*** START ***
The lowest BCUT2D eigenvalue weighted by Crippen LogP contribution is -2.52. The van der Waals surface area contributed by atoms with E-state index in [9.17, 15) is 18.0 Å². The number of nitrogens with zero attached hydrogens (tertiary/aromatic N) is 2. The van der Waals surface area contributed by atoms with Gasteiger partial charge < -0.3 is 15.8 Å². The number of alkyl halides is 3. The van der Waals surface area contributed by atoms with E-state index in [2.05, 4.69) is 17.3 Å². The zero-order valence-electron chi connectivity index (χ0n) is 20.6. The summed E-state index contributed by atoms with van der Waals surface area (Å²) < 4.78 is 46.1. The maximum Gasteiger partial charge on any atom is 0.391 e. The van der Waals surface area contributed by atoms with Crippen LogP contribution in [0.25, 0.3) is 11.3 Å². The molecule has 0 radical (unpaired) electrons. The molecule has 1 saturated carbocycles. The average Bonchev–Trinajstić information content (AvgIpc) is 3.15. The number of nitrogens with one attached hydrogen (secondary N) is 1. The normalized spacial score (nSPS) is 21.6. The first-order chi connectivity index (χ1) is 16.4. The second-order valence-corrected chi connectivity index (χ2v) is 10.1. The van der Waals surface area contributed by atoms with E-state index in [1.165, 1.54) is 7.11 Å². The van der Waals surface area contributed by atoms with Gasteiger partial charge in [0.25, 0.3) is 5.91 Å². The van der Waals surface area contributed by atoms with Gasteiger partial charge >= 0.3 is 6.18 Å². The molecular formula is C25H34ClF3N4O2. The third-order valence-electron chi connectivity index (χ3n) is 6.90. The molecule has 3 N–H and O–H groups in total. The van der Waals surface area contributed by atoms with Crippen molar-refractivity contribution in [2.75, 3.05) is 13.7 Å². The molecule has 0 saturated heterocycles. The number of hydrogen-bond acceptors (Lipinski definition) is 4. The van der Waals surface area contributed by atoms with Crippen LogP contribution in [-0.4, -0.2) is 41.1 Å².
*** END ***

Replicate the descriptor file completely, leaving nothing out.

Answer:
The lowest BCUT2D eigenvalue weighted by Crippen LogP contribution is -2.52. The van der Waals surface area contributed by atoms with E-state index in [9.17, 15) is 18.0 Å². The number of nitrogens with zero attached hydrogens (tertiary/aromatic N) is 2. The van der Waals surface area contributed by atoms with Gasteiger partial charge < -0.3 is 15.8 Å². The number of alkyl halides is 3. The van der Waals surface area contributed by atoms with E-state index in [2.05, 4.69) is 17.3 Å². The zero-order valence-electron chi connectivity index (χ0n) is 20.6. The summed E-state index contributed by atoms with van der Waals surface area (Å²) < 4.78 is 46.1. The maximum Gasteiger partial charge on any atom is 0.391 e. The van der Waals surface area contributed by atoms with Crippen LogP contribution in [0.25, 0.3) is 11.3 Å². The molecule has 0 radical (unpaired) electrons. The molecule has 1 saturated carbocycles. The average Bonchev–Trinajstić information content (AvgIpc) is 3.15. The number of nitrogens with one attached hydrogen (secondary N) is 1. The normalized spacial score (nSPS) is 21.6. The first-order chi connectivity index (χ1) is 16.4. The second-order valence-corrected chi connectivity index (χ2v) is 10.1. The van der Waals surface area contributed by atoms with E-state index in [1.165, 1.54) is 7.11 Å². The van der Waals surface area contributed by atoms with Gasteiger partial charge in [0.25, 0.3) is 5.91 Å². The van der Waals surface area contributed by atoms with Gasteiger partial charge >= 0.3 is 6.18 Å². The molecular formula is C25H34ClF3N4O2. The third-order valence-electron chi connectivity index (χ3n) is 6.90. The molecule has 3 N–H and O–H groups in total. The van der Waals surface area contributed by atoms with Crippen molar-refractivity contribution in [2.75, 3.05) is 13.7 Å². The molecule has 0 saturated heterocycles. The number of hydrogen-bond acceptors (Lipinski definition) is 4. The van der Waals surface area contributed by atoms with Crippen LogP contribution in [-0.4, -0.2) is 41.1 Å².